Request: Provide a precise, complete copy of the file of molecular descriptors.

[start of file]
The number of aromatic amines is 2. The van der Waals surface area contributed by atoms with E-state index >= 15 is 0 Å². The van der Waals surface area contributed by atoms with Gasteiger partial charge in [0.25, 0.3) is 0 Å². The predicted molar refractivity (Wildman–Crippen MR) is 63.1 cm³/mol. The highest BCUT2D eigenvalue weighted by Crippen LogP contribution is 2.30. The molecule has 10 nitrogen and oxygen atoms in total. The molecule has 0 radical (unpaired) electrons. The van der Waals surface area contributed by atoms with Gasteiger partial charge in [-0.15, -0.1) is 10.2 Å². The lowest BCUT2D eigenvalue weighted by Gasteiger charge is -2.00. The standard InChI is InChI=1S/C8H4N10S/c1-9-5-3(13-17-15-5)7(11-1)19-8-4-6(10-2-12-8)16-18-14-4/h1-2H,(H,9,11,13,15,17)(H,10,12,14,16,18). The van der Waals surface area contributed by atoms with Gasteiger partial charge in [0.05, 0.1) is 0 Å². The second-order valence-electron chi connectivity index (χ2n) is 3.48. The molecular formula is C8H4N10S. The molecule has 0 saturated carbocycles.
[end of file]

The number of aromatic amines is 2. The van der Waals surface area contributed by atoms with E-state index >= 15 is 0 Å². The van der Waals surface area contributed by atoms with Gasteiger partial charge in [0.25, 0.3) is 0 Å². The predicted molar refractivity (Wildman–Crippen MR) is 63.1 cm³/mol. The highest BCUT2D eigenvalue weighted by Crippen LogP contribution is 2.30. The molecule has 10 nitrogen and oxygen atoms in total. The molecule has 0 radical (unpaired) electrons. The van der Waals surface area contributed by atoms with Gasteiger partial charge in [-0.15, -0.1) is 10.2 Å². The lowest BCUT2D eigenvalue weighted by Gasteiger charge is -2.00. The standard InChI is InChI=1S/C8H4N10S/c1-9-5-3(13-17-15-5)7(11-1)19-8-4-6(10-2-12-8)16-18-14-4/h1-2H,(H,9,11,13,15,17)(H,10,12,14,16,18). The van der Waals surface area contributed by atoms with Gasteiger partial charge in [0.05, 0.1) is 0 Å². The second-order valence-electron chi connectivity index (χ2n) is 3.48. The molecular formula is C8H4N10S. The molecule has 0 saturated carbocycles.